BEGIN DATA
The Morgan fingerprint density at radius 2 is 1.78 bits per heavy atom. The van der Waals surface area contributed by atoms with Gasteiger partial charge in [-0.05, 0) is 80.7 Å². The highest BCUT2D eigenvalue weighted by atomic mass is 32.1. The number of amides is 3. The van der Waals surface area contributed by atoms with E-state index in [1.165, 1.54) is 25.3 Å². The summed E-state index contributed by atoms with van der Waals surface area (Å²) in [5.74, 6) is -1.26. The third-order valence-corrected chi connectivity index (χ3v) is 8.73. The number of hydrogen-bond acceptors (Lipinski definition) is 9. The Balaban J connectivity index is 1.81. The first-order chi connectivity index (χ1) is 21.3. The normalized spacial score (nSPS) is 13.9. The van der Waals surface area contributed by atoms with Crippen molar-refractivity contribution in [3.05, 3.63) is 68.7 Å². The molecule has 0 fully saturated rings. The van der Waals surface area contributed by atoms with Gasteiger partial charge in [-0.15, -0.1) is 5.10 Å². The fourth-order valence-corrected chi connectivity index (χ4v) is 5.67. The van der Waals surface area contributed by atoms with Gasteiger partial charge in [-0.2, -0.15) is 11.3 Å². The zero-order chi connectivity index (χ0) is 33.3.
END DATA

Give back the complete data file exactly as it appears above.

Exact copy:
The Morgan fingerprint density at radius 2 is 1.78 bits per heavy atom. The van der Waals surface area contributed by atoms with Gasteiger partial charge in [-0.05, 0) is 80.7 Å². The highest BCUT2D eigenvalue weighted by atomic mass is 32.1. The number of amides is 3. The van der Waals surface area contributed by atoms with E-state index in [1.165, 1.54) is 25.3 Å². The summed E-state index contributed by atoms with van der Waals surface area (Å²) in [5.74, 6) is -1.26. The third-order valence-corrected chi connectivity index (χ3v) is 8.73. The number of hydrogen-bond acceptors (Lipinski definition) is 9. The Balaban J connectivity index is 1.81. The first-order chi connectivity index (χ1) is 21.3. The normalized spacial score (nSPS) is 13.9. The van der Waals surface area contributed by atoms with Crippen molar-refractivity contribution in [3.05, 3.63) is 68.7 Å². The molecule has 0 fully saturated rings. The van der Waals surface area contributed by atoms with Gasteiger partial charge in [-0.15, -0.1) is 5.10 Å². The fourth-order valence-corrected chi connectivity index (χ4v) is 5.67. The van der Waals surface area contributed by atoms with Gasteiger partial charge in [-0.2, -0.15) is 11.3 Å². The zero-order chi connectivity index (χ0) is 33.3.